Professor Deepa Kushalani, Tata Institute of Fundamental Research (DK): Papers published are still an active measure of academic success in India. H-index and IF are still important for our researchers. The problem with measuring success of science is that it isn’t really something that can be done meaningfully in the short term. However, doing science needs short-term aspects such as students and grants. Sometimes, we have seen a bias against researchers in India; double-blind publication could help.
GH: Double-blind could be done the other way round by publishing referee reports.
Professor Richard Zare, Stanford University (RZ): The double-blind reviewing system has not been successful. Consideration of the researcher’s track record is also important and needs to be considered during the review.
Professor Arun Chattopadhyay, Indian Institute of Technology Gauhati (AC): We need to make the world flat as resources are unevenly distributed globally. Although knowledge is more available, creation of knowledge is not. Chemists are not ambitious compared to other disciplines. Resources decide the outcome of the competition and we should expect the trend to continue.
AP: Lack of diversity has been a big issue in academia the world over.
DK: Lack of gender diversity in Indian academia is due to both parties – men and women. Parents tell daughters to study but never encourage having a career and contributing to society. Women are expected to get married, follow their husband and sacrifice their careers. This is a recipe for a “good Indian woman.” This can be attributed to cultural issues in India. The government doesn’t offer any sort of paternity leave so the concept of shared child rearing cannot be enacted.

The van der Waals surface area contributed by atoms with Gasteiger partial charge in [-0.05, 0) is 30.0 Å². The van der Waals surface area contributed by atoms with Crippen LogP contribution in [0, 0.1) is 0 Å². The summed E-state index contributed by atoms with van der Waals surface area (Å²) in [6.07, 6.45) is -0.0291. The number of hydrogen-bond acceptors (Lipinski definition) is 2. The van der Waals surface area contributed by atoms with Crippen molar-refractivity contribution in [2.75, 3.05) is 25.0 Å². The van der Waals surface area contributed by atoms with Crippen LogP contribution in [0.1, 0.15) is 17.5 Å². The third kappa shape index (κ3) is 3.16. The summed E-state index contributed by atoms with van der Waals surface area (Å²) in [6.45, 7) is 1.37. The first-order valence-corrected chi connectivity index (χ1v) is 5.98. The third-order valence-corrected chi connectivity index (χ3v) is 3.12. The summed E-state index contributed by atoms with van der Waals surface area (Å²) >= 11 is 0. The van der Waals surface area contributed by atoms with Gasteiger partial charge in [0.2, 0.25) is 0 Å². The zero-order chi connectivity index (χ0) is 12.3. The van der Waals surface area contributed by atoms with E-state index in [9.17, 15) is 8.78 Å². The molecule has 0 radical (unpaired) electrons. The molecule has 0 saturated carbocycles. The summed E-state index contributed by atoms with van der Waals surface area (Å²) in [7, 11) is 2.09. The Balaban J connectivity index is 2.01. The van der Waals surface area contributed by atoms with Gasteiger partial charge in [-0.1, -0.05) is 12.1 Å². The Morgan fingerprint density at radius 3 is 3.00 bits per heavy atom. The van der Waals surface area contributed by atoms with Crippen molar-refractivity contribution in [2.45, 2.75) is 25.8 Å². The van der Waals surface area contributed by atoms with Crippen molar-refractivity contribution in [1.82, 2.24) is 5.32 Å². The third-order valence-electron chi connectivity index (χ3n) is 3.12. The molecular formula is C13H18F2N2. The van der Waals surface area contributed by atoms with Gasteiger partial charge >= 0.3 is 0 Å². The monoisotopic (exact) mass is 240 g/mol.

RZ: Departments and institutes need to create a more family-friendly environment with childcare facilities and leave. Diversity should also include unrepresented and marginalised groups. There will be benefits to institutes and society from diversity.
Professor S Chandrasekaran, former President, Chemical Research Society of India: The RSC and the ACS have set the tone for everything that is happening in chemistry today, particularly publishing. Societies will need to adapt and diversify activities in the future and support younger scientists working positively in more interdisciplinary manner. For example, societies can facilitate interactions, and address misuse of open access (OA) by predatory journals, which damage the credibility of science and ethics in publishing caused by lack of awareness.
There is a need to expand RSC initiatives such as the Pan Africa Chemistry Network (PACN) and improve public understanding of science and its contribution to society. Academic and industry communities have failed to interact with each other and there is an urgent need for collaboration.
Professor Prodeep Phukan, University of Gauhati: Fundamental chemistry is important but it is expensive. How do we convince policy-makers or politicians to invest more in science?
JH: Politicians often listen to the loudest voice. They need to be educated of the importance of blue skies research, and the government needs to be updated regularly to stay aware.
AC: Politicians have been fair to academic community and have supported us.
JH: International mobility is currently and an issue especially after Brexit. International mobility is a key to developing good science. Stopping international mobility is as good as stopping science.
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• Read Chemistry World’s feature: Imagining tomorrow’s chemistry world